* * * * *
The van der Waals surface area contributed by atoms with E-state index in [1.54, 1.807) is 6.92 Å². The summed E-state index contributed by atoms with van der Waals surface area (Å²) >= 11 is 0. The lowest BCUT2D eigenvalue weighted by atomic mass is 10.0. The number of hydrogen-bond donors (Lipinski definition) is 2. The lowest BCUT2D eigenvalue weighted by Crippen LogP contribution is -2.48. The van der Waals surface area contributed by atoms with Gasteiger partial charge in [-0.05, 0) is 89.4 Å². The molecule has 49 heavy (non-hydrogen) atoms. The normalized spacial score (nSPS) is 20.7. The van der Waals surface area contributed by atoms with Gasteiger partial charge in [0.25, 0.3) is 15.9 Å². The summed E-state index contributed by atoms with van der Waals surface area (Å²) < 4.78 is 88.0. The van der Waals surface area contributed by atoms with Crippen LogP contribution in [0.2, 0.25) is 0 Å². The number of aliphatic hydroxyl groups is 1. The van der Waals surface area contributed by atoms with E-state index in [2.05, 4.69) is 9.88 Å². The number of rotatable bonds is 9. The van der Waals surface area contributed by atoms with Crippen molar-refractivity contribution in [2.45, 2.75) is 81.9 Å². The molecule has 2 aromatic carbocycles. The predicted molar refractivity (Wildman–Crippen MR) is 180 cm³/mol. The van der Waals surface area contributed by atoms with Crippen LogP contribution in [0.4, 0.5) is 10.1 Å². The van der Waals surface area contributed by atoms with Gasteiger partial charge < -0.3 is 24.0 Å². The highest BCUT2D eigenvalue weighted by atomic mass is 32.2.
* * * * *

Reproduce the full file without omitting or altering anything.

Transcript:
The van der Waals surface area contributed by atoms with E-state index in [1.54, 1.807) is 6.92 Å². The summed E-state index contributed by atoms with van der Waals surface area (Å²) >= 11 is 0. The lowest BCUT2D eigenvalue weighted by atomic mass is 10.0. The number of hydrogen-bond donors (Lipinski definition) is 2. The lowest BCUT2D eigenvalue weighted by Crippen LogP contribution is -2.48. The van der Waals surface area contributed by atoms with Gasteiger partial charge in [-0.05, 0) is 89.4 Å². The molecule has 49 heavy (non-hydrogen) atoms. The normalized spacial score (nSPS) is 20.7. The van der Waals surface area contributed by atoms with Gasteiger partial charge in [0.25, 0.3) is 15.9 Å². The summed E-state index contributed by atoms with van der Waals surface area (Å²) < 4.78 is 88.0. The van der Waals surface area contributed by atoms with Crippen LogP contribution in [0.2, 0.25) is 0 Å². The number of aliphatic hydroxyl groups is 1. The van der Waals surface area contributed by atoms with E-state index in [2.05, 4.69) is 9.88 Å². The number of rotatable bonds is 9. The van der Waals surface area contributed by atoms with Crippen molar-refractivity contribution in [2.45, 2.75) is 81.9 Å². The molecule has 2 aromatic carbocycles. The predicted molar refractivity (Wildman–Crippen MR) is 180 cm³/mol. The van der Waals surface area contributed by atoms with Crippen LogP contribution in [0.4, 0.5) is 10.1 Å². The van der Waals surface area contributed by atoms with Gasteiger partial charge < -0.3 is 24.0 Å². The highest BCUT2D eigenvalue weighted by atomic mass is 32.2.